Montenegro’s doomed coalition is falling apart

Montenegro’s doomed coalition is falling apart
In happier times: the government led by Prime Minister Zdravko Krivokapic shortly after its appointment. /
By Denitsa Koseva in Sofia February 3, 2022

Montenegro is heading towards its deepest political crisis of recent years as the no-confidence vote in Prime Minister Zdravko Krivokapic’s government approaches on February 4. 

The coalition has arguably been doomed since the start due to the huge differences between its 20 small parties. Now it is finally falling apart, and in doing so is dragging down the government it appointed not much more than a year ago.

The current crisis stems from the latest in a series of problems between the coalition partners, beginning even before Krivokapic’s government was elected in December 2020. It unfolded in January after Deputy Prime Minister Dritan Abazovic proposed a new start for the coalition with a minority government and excluding the far-right pro-Russian Democratic Front, as well as the former ruling Democratic Party of Socialists (DPS).

Abazovic’s idea was not well accepted by the rest of the ruling coalition, which includes the Democratic Front but not the DPS, and in response he initiated a no-confidence motion against his own government, arguing that this was the normal democratic way to find out whether the government still has enough support.

In return, Krivokapic initiated a motion to remove Abazovic. Parliament is voting on his dismissal on February 3, while the no-confidence motion is scheduled for the next day. The two initiative is set to succeed with the help of the DPS — which is keen to see the government fall — and its allies that have 40 out of 41 MPs in parliament.

Weak, divided, unsuccessful

Montenegrins ousted the DPS from power in the general election in August 2020, but the coalition that was formed after that comprises numerous small parties whose political orientations range from centrist and pro-EU to far-right and pro-Russian. This has made the implementation of any reforms difficult and since September 2021 the political parties have been struggling to find an exit from the crisis.

In the end it was Abazovic’s civic movement United Reform Action (URA) that pulled the trigger. Previously seen as Krivokapic’s right hand man, the young ethnic-Albanian politician quickly gained popularity in Montenegro and many believe he might have been dreaming of taking the leadership position himself.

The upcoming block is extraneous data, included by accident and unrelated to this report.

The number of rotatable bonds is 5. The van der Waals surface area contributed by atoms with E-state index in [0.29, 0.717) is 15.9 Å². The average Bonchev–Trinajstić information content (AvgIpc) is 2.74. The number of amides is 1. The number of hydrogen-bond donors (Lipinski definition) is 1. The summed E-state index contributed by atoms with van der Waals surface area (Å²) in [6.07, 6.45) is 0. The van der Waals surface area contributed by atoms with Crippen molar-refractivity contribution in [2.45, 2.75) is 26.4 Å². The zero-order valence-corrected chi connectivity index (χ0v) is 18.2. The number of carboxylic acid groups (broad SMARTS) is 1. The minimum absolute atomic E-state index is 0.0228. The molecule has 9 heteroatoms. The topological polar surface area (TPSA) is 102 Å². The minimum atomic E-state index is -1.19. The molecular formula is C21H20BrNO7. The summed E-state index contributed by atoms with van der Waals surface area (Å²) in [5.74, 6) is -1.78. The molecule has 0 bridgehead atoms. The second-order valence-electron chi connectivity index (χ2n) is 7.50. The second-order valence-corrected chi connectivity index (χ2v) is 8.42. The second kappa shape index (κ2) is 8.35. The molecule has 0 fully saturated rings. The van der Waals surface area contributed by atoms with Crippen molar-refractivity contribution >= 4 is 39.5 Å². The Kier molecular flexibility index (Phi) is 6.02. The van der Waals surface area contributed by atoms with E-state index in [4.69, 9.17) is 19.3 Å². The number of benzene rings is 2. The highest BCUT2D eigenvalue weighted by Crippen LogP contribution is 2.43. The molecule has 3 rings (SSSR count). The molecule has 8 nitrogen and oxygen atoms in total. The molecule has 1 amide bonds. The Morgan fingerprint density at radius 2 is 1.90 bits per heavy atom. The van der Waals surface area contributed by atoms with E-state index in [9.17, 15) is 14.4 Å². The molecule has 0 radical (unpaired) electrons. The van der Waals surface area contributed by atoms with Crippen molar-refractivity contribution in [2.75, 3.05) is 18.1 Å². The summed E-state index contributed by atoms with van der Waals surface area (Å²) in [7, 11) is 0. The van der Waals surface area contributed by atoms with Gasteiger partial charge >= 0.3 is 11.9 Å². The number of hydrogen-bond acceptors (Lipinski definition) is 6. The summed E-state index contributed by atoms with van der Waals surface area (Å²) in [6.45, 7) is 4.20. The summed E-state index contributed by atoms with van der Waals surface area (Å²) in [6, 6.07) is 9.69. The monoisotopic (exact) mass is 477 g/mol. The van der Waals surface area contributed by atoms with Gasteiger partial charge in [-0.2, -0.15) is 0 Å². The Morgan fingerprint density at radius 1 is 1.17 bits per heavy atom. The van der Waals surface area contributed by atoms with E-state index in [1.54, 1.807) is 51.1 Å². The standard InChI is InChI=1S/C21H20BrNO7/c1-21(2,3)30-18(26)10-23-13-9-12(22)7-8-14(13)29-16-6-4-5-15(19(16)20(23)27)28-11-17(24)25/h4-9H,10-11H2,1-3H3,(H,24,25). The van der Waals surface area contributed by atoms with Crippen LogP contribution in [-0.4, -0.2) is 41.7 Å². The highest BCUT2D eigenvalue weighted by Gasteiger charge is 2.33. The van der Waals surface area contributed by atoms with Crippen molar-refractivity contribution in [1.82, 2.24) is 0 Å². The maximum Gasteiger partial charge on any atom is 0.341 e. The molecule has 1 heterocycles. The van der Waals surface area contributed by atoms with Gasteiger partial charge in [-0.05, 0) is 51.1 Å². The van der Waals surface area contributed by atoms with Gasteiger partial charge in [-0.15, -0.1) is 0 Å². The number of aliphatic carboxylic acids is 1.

During the latest crisis that started in September 2021, political parties have made many suggestions how to exit from it, including to replace Krivokapic with Abazovic.

The deputy prime minister, who is also in charge of the police, quickly gained popularity after the revelation of several corruption scandals involving former DPS ministers, as well as with a successful police operation that discovered a tonne of cocaine.

However, there is also speculation that Abazovic might have been won over by the DPS – a party with more than three decades of experience in ruling the country. According to that version, Abazovic has betrayed the coalition and in return is hoping to benefit from a possible return to power by the DPS.

At the same time, Krivokapic seems unable to hold the coalition together and is accused by almost all its members of failing to fulfil the coalition’s pledges.

Reforms in the country have been stalled due to the constant disagreements between the coalition members, many of them ranging the Democratic Front against the rest of the parties. The pro-Russian party has blocked any attempt by the government to initiate reforms that would help the country advance on its EU membership path.

Two scenarios

Although the Democratic Front attempted to patch up the ruling coalition, triggering talks with the rest of the parties, there is almost zero chance for the government to survive. After its fall, expected on Friday, the ruling coalition will most likely disintegrate.

Montenegro is thus facing two scenarios after February 4: an early election or a government backed by the DPS.

There is little enthusiasm for a snap election, but a new government backed by the same formations as at present is almost impossible. Abazovic’s URA most likely would not be welcomed back to the coalition ranks, and although it has just four MPs, the loss of their support is enough for the coalition to lose its fragile majority. Currently, it has just 41 of the 81 MPs.

The DPS’ leader, President Milo Djukanovic, said in an interview with Mina news outlet that his party would back a minority government if necessary. This was seen as a clear signal that DPS wants to rule informally with Abazovic’s URA. Although Abazovic has repeatedly said he does not want DPS back in power, it is yet to be seen whether he was sincere.

On the other hand, several of Krivokapic’s ministers have suggested they would form a new political party if the country is heading to an early election. Finance Minister Milojko Spajic has said that if the no-confidence motion passes, he and his colleagues would consider entering politics with their own formation ahead of an early election, most likely in May.

Spajic said the most logical name for this new formation would be Europe Now after a programme of economic and social reforms drafted by the government. The programme envisages higher incomes and optimisation of budget revenues.

Economic Development Minister Jakov Milatovic and Health Minister Jelena Borovinic-Bojovic would also join. Krivokapic too might decide to join the new project.